The story of US online gambling industry strategy is one of tortoises versus hares. Bally’s Corporation has always positioned itself firmly in the former camp.
Like almost every company in every industry, Bally’s is on a downswing. From January 1 to the beginning of this week, its stock ($BALY) had lost over half its value.
Rather than trying to spend its way out of the situation, it’s tightening its purse strings further and returning unused capital to investors. It first announced this plan in October 2021, saying it planned to repurchase $350 million worth of its own stock.
Today, it revealed its first step in executing that promise. Over the next month, it will conduct a “modified Dutch auction” to buy back up to $190 million worth of its own stock.
The press release explains the rationale:
Bally’s board of directors determined that Bally’s should pursue a $190 million tender offer in light of recent capital markets changes. Bally’s currently expects to return capital to shareholders in the future, including through its previously announced $350 million capital return program.
“Recent capital markets changes” is presumably a euphemism for what isn’t yet a recession, officially speaking, but is probably well on its way.
What is a Dutch Auction?
Like any auction, Bally’s plan aims to find the optimal price at which to conduct its transaction. A Dutch auction is a particular strategy for handling a deal with multiple parties on one side and a single party on the other.
In a typical Dutch auction, a company would be selling a particular volume of shares off to a number of bidders. Here, the situation is the other way around. Bally’s is looking to buy a volume of its shares from multiple sellers at a single price.
Starting now and running until the end of the day on July 22, interested shareholders can submit their offers. They’ll need to specify how many shares they’re ready to sell and the lowest price at which they’d be willing to do so. Bally’s has limited bids to the range of $19.25 to $22.00.
Once the bidding closes, Bally’s will determine the minimum price it would have to pay to spend all $190 million. All winning bidders will receive that price, even if their bid was lower.
BALY shares jumped about $2 on the news, or a bit more than 10%. As of the time of publication, they sit at $20.88, indicating a consensus belief on the part of the market that the final purchase price will be in that vicinity.
Modified Dutch Auction Example
This is perhaps easiest to understand by way of an example. Let’s say that:
- Shareholder A offers 2 million shares at $19.50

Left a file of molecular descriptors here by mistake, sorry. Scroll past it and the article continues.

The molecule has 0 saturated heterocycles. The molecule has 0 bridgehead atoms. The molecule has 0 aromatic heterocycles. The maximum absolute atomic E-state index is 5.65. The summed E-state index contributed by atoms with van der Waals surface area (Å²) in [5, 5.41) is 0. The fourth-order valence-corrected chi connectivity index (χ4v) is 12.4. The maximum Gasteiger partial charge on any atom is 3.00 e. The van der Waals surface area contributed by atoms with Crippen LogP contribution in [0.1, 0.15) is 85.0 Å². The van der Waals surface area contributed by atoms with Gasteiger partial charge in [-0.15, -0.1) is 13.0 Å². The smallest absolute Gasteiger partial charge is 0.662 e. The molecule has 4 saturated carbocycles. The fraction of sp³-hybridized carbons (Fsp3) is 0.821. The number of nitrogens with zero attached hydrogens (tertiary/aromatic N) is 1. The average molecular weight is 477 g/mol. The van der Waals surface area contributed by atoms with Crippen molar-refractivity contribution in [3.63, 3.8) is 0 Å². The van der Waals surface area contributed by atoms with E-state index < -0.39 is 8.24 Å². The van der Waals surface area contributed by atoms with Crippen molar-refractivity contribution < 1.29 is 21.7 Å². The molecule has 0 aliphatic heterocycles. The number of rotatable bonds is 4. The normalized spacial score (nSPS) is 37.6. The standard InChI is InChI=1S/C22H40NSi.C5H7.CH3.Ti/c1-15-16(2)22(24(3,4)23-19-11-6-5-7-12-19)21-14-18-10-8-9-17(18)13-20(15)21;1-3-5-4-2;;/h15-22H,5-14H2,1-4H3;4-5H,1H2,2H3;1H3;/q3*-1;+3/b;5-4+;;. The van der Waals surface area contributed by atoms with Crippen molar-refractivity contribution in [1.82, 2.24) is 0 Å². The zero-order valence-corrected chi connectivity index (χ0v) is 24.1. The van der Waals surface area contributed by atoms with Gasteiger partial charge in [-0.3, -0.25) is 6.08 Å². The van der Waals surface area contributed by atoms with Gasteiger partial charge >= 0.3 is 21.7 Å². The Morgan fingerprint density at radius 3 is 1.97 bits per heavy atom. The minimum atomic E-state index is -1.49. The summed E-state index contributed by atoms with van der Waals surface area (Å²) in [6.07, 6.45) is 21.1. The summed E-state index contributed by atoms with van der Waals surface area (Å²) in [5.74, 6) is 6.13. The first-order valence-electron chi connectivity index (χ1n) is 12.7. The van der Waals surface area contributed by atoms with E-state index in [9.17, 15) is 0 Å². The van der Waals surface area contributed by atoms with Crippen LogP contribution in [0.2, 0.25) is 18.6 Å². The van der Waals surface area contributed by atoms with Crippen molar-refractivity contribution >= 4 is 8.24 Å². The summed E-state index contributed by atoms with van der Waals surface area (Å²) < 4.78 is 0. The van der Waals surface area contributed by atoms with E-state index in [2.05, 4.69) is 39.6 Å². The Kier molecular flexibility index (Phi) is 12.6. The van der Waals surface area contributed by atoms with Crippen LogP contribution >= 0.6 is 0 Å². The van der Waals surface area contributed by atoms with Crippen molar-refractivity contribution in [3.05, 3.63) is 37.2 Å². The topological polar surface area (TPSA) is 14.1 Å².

- Shareholder B offers 3 million shares at $20
- Shareholder C offers 5 million shares at $21.50
- Shareholder D offers 5 million shares at $22
Buying from only Shareholder A at $19.50 would not fill Bally’s quota. Neither would A & B together, at $20. Adding C’s shares and raising the price to $21.50 would do the trick, however.
In this scenario, Bally’s would end up buying 8.84 million shares at $21.50 to spend its entire $190 million budget. A and B would sell the full amounts they offered, having submitted the lower bids originally. C would only sell 3.35 million because Bally’s remaining budget wouldn’t be enough to buy all 5 million.
Why is Bally’s Buying Its Own Shares?
To those unfamiliar with the stock market, a publicly traded corporation buying its own shares may seem odd. Shareholders own the company and, by extension, everything it owns. So, repurchasing shares from some shareholders effectively just distributes those shares (or rather, the equity they represent) to those who don’t sell.
In practice, though, it’s just the reverse of issuing new shares. A company can, with proper approvals, issue new shares to raise capital. In doing so, it dilutes existing shares. As the number of shares increases, the percentage stake in the company represented by each share decreases.
When a company buys back its shares, it will typically cancel them. If not, it can hold them as treasury shares to simplify reissuing them later. Either way, though, the number of outstanding shares goes down, so the stake in the company each share represents goes up.
In effect, share repurchases are a way of distributing capital to investors, an alternative to the more common paying of dividends. At the end of the day, that’s what investors are looking for: a return on their investment.
There are many strategic reasons a company might choose to do this. Given the current climate and the wording of the press release, it seems likely that Bally’s simply feels its shares are worth less now than they should be.
In the short term, it gets itself a bump in stock value to offset the market downturn. In the longer term, it may be able to reissue a similar number of shares at a higher price once conditions improve.
Note: Nothing in this article should be taken as financial advice. The intent is just to provide a layperson’s explanation of what Bally’s is doing.